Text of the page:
Sriratana has also had to deal with racist stereotypes surrounding international food. She attributes the reaction in part to her Thai-American identity as a BIPOC (Black, Indigenous, and people of color) chef making food from her own ethnic background — a phenomenon that Korean-American celebrity chef David Chang has called “some type of ethnic price ceiling.” It’s among the reasons she’s founded Hi Palita, a recipe blog that shows diners how much labor goes into Thai food.
That’s an issue Siker has also faced, as Eastern European-style Jewish delis are very costly to operate — a fiscal reality has felled innumerable delis in Chicago and across the country. Jeff & Judes has also encountered an upward battle among some area residents who have discussed their opinions of the deli’s prices at length in neighborhood Facebook groups.
Complaints also increased after Sriratana added an optional four-percent charge to fund healthcare coverage for her employee, inspired by Honey Butter Fried Chicken in Avondale. “You’d be surprised at how many people said ‘I don’t want to pay that,” she says. “We have to set the standard of having some empathy for industry workers… why wouldn’t you want health care for the people preparing your food?”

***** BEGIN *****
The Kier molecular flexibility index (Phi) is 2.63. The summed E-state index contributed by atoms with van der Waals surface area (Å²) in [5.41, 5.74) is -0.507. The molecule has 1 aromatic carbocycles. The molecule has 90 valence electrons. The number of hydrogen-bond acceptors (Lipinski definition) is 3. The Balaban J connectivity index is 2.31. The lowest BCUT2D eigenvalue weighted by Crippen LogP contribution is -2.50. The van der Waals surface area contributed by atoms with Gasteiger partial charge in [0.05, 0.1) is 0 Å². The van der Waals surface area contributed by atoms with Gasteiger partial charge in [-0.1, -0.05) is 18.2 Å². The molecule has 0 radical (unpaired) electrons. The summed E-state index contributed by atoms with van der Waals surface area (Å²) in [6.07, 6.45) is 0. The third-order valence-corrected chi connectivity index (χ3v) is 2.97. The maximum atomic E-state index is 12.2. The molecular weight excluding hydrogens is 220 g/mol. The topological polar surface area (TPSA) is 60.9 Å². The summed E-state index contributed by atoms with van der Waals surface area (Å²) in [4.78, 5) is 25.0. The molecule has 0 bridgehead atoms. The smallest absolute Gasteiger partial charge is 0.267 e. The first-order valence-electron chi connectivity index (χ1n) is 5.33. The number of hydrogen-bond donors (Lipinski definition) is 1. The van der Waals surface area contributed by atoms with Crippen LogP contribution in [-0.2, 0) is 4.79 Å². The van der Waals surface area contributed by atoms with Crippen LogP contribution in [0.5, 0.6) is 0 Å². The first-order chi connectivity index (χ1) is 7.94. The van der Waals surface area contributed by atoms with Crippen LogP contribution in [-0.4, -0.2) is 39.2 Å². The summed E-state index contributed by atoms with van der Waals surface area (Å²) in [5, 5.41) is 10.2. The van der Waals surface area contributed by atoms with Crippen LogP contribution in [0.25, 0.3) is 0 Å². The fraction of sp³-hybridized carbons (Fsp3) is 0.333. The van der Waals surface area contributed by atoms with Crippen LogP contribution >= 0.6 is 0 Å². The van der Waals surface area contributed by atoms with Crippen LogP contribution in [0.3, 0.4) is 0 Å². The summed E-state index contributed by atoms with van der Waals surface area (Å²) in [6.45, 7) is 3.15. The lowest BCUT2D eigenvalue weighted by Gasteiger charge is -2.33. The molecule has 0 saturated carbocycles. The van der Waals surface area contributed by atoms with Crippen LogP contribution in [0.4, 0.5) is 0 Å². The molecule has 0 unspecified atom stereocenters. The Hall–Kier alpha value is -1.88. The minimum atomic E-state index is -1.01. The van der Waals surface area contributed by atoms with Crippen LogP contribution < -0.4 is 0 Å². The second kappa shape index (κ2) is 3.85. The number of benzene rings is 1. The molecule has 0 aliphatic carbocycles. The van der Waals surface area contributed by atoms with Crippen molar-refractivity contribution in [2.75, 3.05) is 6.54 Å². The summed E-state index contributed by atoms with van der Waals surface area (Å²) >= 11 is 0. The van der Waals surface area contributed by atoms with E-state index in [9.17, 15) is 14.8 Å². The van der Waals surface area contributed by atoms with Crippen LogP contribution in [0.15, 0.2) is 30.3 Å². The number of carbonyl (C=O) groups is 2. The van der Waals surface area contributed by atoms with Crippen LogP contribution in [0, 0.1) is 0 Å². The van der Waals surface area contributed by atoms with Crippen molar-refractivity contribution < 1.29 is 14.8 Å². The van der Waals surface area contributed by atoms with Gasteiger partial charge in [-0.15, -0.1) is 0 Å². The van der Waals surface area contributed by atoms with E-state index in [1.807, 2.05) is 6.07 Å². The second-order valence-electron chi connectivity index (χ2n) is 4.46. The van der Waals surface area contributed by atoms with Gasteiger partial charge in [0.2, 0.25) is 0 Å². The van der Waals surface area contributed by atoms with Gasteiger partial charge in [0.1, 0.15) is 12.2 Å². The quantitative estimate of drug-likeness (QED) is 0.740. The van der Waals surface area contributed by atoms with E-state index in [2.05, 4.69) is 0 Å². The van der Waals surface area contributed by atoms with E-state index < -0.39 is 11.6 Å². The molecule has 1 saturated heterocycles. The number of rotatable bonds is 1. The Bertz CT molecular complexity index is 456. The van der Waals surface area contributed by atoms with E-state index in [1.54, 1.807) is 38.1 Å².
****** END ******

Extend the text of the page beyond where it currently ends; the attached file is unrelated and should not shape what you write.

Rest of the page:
Honey Butter, which eliminated tipping several years ago, has received pushback in the local industry: when ownership explained its tipping policy and highlighted a connection between tipping and systemic racism on Instagram last June, some commenters asked for evidence of the “living wage” espoused in the posts. Others dismissed the move as performative, invoking their own alleged experiences as former employees making $13 an hour.
Andrew Barbera, co-owner of burger and pie spot Beard & Belly in Edgewater, says he came across Siker’s post when a friend shared it in her Instagram Stories and it struck a chord with him. He commented, expressing appreciation for her statement.
Though most of his customers don’t quibble over prices, the occasional diner turns up with a query about the cost of his pies, which are made by hand from start to finish.
Barbera says he’s seen a lot more honesty about the industry’s struggles during the pandemic, especially on social media, which he attributes to frustration with a lack of support from officials as the virus has ravaged the industry.
“We’re all working with slightly different [business] models, but in end we’re all recognizing that the way our industry pays itself has been unfair for a long time,” he says. “Now seems like the right opportunity to say we’re going to change it.”